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A fact sheet about moles and how some moles may be related to melanoma, the most serious type of skin cancer. Includes photos of differences between moles.
Table of contents

Many physicians examine such moles with a dermoscope, a handheld magnifying device that allows visualization of internal skin structures and colors not seen by the naked eye. The doctor may also opt to remove the entire mole or a portion of it for examination in a lab.

Types of skin moles

Certain factors can be clear warning signs that an atypical mole is actually a melanoma or in danger of becoming a melanoma. These include itching, pain, elevation, bleeding, crusting, oozing, swelling, persisting open sores, bluish-black color and other features that may go right up to the edges of the mole. If you or a loved one has any of these warning signs, consult a dermatologist or another physician with experience in skin disorders. Asymmetry: Unlike common moles, atypical moles are often asymmetrical: A line drawn through the middle would not create matching halves.

Color: Common moles are most often uniformly tan, brown or flesh-colored, but atypical moles have varied, irregular color with subtle, haphazard areas of tan, brown, dark brown, red, blue or black. Evolution: Enlargement of or any other notable change in a previously stable mole, or the appearance of a new mole after age 40, should raise suspicion. Varying Appearance: Atypical moles can be greatly varied, often looking different from one another.

Atypical mole with asymmetry, border irregularity and multiple shades of brown.

Moles: Types, causes, treatment, and diagnosis

New moles commonly appear at times when your hormone levels change, such as during pregnancy. Mole color ranges from pink to dark brown or black. They can be anywhere on your body, alone or in groups. Almost all moles are benign noncancerous. But new moles in an adult are more likely to become cancerous than old moles. There are many types of moles, categorized by when they appear, what they look like, and their risk of becoming cancerous. These moles are called birthmarks and vary widely in size, shape, and color.

About 0. Some birthmarks may be treated for cosmetic reasons when the child is older, for example, age 10 to 12 and better able to tolerate local anesthetic. Treatment options include:.

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Larger congenital moles have a greater risk of becoming malignant in adulthood 4 to 6 percent lifetime risk. Changes in growth, color, shape, or pain of a birthmark should be evaluated by a doctor. They can appear anywhere on your skin. People with fair skin can normally have between 10 and 40 of these moles.

If you have darker skin or dark hair, your moles may be darker than those of people with fairer skin. Atypical moles can appear anywhere on your body. Atypical moles are often on the trunk, but you can also get them on your neck, head, or scalp. They rarely appear on the face.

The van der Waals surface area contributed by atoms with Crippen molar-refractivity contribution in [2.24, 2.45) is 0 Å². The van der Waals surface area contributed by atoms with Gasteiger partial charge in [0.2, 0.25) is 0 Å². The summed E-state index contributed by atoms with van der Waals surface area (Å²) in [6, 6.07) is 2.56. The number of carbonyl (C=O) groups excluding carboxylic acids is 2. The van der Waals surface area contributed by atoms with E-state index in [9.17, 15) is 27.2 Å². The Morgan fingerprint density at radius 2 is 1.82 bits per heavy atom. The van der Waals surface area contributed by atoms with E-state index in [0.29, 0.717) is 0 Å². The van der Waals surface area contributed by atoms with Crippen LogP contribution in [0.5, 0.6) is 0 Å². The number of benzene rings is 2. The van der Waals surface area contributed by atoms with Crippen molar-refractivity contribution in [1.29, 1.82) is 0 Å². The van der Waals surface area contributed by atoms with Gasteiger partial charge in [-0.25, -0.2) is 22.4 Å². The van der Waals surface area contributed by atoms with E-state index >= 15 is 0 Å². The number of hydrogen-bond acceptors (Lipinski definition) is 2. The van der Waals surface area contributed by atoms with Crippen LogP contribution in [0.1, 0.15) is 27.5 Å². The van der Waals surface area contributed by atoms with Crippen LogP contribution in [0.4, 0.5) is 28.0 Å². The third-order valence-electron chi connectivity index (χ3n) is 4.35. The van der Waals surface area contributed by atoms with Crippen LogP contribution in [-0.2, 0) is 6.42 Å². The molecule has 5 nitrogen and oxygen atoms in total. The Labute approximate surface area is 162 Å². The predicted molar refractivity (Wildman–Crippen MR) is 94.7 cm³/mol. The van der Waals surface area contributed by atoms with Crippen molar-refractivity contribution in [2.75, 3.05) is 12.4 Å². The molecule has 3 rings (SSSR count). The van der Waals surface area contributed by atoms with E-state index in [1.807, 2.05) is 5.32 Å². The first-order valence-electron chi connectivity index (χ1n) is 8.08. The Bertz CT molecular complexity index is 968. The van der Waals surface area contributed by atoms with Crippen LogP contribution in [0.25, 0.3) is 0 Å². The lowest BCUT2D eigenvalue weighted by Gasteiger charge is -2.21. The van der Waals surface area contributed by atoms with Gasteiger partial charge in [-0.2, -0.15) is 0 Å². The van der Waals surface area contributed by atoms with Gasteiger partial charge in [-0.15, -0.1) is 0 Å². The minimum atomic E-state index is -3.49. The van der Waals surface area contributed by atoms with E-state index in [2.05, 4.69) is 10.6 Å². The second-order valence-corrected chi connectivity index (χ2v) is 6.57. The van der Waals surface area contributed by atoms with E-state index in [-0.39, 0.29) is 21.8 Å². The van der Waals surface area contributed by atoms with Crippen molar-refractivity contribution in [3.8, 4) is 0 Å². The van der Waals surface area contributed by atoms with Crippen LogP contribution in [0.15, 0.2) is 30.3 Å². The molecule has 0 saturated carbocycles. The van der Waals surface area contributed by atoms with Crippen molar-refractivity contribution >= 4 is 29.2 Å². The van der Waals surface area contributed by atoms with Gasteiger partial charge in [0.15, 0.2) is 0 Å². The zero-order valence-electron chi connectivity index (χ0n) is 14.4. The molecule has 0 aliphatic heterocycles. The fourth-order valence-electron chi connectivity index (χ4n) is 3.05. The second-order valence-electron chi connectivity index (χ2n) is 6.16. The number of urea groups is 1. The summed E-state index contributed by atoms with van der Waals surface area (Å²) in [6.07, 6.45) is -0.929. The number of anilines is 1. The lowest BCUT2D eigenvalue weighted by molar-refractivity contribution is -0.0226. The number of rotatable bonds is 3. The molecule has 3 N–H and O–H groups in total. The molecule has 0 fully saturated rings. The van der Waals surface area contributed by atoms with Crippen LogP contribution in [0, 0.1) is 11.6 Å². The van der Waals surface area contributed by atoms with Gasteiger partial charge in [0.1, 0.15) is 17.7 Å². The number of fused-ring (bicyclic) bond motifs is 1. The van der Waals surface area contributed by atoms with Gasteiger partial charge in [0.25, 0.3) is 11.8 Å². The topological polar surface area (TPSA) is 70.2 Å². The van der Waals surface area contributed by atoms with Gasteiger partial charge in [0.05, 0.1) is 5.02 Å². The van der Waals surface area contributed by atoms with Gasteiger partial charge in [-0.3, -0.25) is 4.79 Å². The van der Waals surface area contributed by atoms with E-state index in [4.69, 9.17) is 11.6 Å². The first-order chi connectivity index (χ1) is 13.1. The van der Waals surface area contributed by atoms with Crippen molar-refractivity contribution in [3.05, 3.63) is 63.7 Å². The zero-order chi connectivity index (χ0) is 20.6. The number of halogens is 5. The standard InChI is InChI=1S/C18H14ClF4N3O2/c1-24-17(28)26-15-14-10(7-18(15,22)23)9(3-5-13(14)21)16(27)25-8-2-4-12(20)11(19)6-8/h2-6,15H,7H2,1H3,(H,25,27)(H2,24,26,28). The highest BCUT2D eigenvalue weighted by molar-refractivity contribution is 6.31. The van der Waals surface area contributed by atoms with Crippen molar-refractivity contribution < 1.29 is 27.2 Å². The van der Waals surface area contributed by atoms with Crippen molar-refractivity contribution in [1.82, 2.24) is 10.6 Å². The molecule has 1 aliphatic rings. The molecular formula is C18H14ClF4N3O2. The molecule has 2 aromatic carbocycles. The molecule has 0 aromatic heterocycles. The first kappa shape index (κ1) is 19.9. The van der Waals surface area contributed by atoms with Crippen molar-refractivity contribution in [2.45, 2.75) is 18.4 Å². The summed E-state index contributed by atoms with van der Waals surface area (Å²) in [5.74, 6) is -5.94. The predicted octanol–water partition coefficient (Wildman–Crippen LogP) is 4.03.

Explore Everyday Health

Benign atypical moles may have some of the same characteristics as melanoma a type of skin cancer. Atypical moles have the potential to become cancerous. If members of your family have a lot of atypical moles, you may have familial atypical multiple mole melanoma FAMMM syndrome. Your risk of melanoma is New moles may be benign or they may be cancerous. Genetic mutations are likely involved.

A research study reported that genetic mutations of the BRAF gene were present in 78 percent of benign acquired moles.

Giant mole

BRAF mutations are known to be involved in melanoma. The interaction of ultraviolet light UV , both natural and artificial, with DNA is known to cause genetic damage that can lead to the development of melanoma and other skin cancers. The sun exposure can occur during childhood or young adulthood and only much later result in skin cancer. New moles are more likely to become cancerous.

Should I worry about a mole?

A review of case studies found that When an old mole changes, or when a new mole appears in adulthood, you should see a doctor to check it out. Melanoma is the deadliest skin cancer, but new moles or spots may also be basal cell or squamous cell cancers. These usually appear in areas that are exposed to the sun, such as your face, head, and neck. Checking your skin regularly can help you spot mole changes. More than half of skin cancers occur on parts of your body that you can easily see. The most common body sites for melanoma in women are the arms and legs. Non-Caucasians have a lower risk for melanoma in general.

But the melanoma locations are different for people of color.

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  • Typical sites for melanoma among non-Caucasians are:. Note that self-checks can often miss changes in moles, according to a study of people at high risk for melanoma. Moles that appear in adulthood should always be checked by a doctor.

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